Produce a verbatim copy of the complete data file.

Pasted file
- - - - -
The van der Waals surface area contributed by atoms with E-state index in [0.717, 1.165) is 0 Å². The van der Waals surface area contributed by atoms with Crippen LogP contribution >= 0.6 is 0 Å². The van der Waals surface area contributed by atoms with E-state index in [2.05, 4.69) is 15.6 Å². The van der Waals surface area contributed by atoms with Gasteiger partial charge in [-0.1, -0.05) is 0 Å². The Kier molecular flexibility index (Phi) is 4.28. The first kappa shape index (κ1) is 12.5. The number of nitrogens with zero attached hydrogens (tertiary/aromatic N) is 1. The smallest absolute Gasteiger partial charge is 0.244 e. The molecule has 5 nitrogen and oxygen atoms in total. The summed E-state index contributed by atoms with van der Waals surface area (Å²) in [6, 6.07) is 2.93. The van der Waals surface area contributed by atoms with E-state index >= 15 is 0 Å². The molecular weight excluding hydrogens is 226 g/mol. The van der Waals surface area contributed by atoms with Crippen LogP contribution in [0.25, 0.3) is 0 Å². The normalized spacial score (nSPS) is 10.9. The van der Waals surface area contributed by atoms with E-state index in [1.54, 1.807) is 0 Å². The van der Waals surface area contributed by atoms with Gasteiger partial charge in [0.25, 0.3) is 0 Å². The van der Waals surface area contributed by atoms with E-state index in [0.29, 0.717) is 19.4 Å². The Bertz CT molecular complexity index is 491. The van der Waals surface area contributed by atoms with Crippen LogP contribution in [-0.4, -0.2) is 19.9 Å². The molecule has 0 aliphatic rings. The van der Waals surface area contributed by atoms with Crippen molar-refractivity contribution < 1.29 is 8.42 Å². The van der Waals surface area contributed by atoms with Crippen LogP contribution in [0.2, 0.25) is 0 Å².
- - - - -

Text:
The van der Waals surface area contributed by atoms with E-state index in [0.717, 1.165) is 0 Å². The van der Waals surface area contributed by atoms with Crippen LogP contribution >= 0.6 is 0 Å². The van der Waals surface area contributed by atoms with E-state index in [2.05, 4.69) is 15.6 Å². The van der Waals surface area contributed by atoms with Gasteiger partial charge in [-0.1, -0.05) is 0 Å². The Kier molecular flexibility index (Phi) is 4.28. The first kappa shape index (κ1) is 12.5. The number of nitrogens with zero attached hydrogens (tertiary/aromatic N) is 1. The smallest absolute Gasteiger partial charge is 0.244 e. The molecule has 5 nitrogen and oxygen atoms in total. The summed E-state index contributed by atoms with van der Waals surface area (Å²) in [6, 6.07) is 2.93. The van der Waals surface area contributed by atoms with E-state index >= 15 is 0 Å². The molecular weight excluding hydrogens is 226 g/mol. The van der Waals surface area contributed by atoms with Crippen LogP contribution in [0.25, 0.3) is 0 Å². The normalized spacial score (nSPS) is 10.9. The van der Waals surface area contributed by atoms with E-state index in [1.54, 1.807) is 0 Å². The van der Waals surface area contributed by atoms with Gasteiger partial charge in [0.25, 0.3) is 0 Å². The van der Waals surface area contributed by atoms with E-state index in [0.29, 0.717) is 19.4 Å². The Bertz CT molecular complexity index is 491. The van der Waals surface area contributed by atoms with Crippen LogP contribution in [-0.4, -0.2) is 19.9 Å². The molecule has 0 aliphatic rings. The van der Waals surface area contributed by atoms with Crippen molar-refractivity contribution < 1.29 is 8.42 Å². The van der Waals surface area contributed by atoms with Crippen LogP contribution in [0.2, 0.25) is 0 Å².